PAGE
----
GoldenEye 007 • Page 2

Dam it.

You've got the option to take the level slowly and stealth your way through with a silenced pistol and sniper rifle, or pick up speed a bit and charge in with an SMG. There's plenty of cover to hide behind as Bond makes his way deeper into the compound, and it's destructible, too, which is pretty standard for most shooters, but makes a nice change for the Wii.

Whichever way you play, the level design seems to do a pretty good job of mixing things up, with a fight through the exterior of the compound followed by Bond and Trevelyan half-inching a truck to get them past the interior guard posts.

Things go pleasantly awry at a checkpoint - presumably when one of the waiting soldiers says, "Didn't I see you in the first Tomb Raider movie doing an iffy American accent?" - leading to an on-rails section as Trevelyan drives and Bond rides shotgun, and then it's into a much more claustrophobic kind of shooting experience inside the dam facility.

It's hardly spectacular, but the single-player campaign looks pretty decent so far - and, if you're balking at the idea of another overly-twitchy, arm-achey Wii shooter, it's nice to hear that you'll be able to use the classic controller (or Gamecube pad, apparently) instead.


The developerís promising a handful of routes through each level, and 25 classic weapons to choose from.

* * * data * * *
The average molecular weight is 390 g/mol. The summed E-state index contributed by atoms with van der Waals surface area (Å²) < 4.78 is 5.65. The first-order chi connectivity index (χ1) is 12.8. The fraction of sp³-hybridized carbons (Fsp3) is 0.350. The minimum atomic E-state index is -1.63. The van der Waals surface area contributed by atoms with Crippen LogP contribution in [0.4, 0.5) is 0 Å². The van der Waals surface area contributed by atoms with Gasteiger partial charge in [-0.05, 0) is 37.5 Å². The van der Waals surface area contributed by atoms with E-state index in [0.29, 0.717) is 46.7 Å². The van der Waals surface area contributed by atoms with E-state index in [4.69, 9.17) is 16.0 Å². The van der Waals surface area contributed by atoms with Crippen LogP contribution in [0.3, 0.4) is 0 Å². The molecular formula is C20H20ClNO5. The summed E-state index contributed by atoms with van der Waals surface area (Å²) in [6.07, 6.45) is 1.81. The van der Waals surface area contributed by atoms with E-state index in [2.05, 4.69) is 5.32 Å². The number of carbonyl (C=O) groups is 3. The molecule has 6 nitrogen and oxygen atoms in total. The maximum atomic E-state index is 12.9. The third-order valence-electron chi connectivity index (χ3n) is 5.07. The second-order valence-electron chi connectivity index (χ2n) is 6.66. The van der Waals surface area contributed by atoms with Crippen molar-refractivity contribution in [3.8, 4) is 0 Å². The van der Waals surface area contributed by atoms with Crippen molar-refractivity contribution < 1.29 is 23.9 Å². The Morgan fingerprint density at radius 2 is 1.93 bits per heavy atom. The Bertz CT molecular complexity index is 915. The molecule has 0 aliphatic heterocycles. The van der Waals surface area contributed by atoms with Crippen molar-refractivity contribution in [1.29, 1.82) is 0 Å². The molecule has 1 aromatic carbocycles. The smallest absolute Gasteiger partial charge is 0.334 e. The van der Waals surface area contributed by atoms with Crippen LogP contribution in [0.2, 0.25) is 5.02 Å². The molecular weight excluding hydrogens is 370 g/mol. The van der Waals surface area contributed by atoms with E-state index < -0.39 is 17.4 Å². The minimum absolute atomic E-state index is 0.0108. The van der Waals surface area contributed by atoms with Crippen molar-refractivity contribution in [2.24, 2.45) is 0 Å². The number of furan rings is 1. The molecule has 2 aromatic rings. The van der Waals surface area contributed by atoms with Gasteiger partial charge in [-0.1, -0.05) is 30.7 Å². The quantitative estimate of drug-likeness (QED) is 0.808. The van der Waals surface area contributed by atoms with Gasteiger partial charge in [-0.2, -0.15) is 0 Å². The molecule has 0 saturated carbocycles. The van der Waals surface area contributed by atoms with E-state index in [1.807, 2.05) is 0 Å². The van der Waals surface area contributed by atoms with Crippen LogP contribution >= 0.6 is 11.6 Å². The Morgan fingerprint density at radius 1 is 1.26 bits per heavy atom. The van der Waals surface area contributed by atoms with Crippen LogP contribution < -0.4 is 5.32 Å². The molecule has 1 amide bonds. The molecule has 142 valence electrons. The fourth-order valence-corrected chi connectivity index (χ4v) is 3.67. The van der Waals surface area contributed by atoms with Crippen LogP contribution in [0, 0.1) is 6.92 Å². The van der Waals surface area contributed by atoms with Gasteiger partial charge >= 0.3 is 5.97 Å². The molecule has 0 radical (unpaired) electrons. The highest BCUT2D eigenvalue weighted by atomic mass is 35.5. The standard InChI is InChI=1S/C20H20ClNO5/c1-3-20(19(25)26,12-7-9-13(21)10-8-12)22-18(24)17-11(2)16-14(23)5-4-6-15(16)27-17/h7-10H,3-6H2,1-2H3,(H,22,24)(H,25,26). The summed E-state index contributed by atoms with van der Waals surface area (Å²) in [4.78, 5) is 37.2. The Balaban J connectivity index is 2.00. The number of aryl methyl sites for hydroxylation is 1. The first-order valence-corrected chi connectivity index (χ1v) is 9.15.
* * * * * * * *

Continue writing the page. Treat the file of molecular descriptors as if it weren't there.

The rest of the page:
That's certainly the best way to play multiplayer, judging from a few frantic matches on the show floor at this year's E3. Given the GoldenEye lineage, this is a part of the game the developers have been taking fairly seriously, with online and splitscreen options, 10 maps, and plenty of familiar modes including paintball and big hands.

Familiar faces will also be returning, with eight Bond characters to choose from, and it's interesting to hear that the design team has decided to keep Oddjob as a rather cheap choice on the basis that it will lead to interesting "social interactions" on the sofa if someone keeps picking him before each game.

GoldenEye is shaping up to be a comprehensive package, then. With online support and a range of control options, the biggest hurdle Activision's latest faces isn't the platform, so much as the fact the appeal of the original is so tangled up with nostalgia. Activision's well aware of that, just as it's aware it's not something you can simply tweak in the engine - unless there's a slider for rose-tinted viewing.

While it's too early to tell whether that name is a blessing or a curse, one thing's for sure. Memories of Rare's game will certainly keep this new instalment on people's radars, but it's ultimately up to Activision to make certain that people keep it in the disc drive of their Wiis too.

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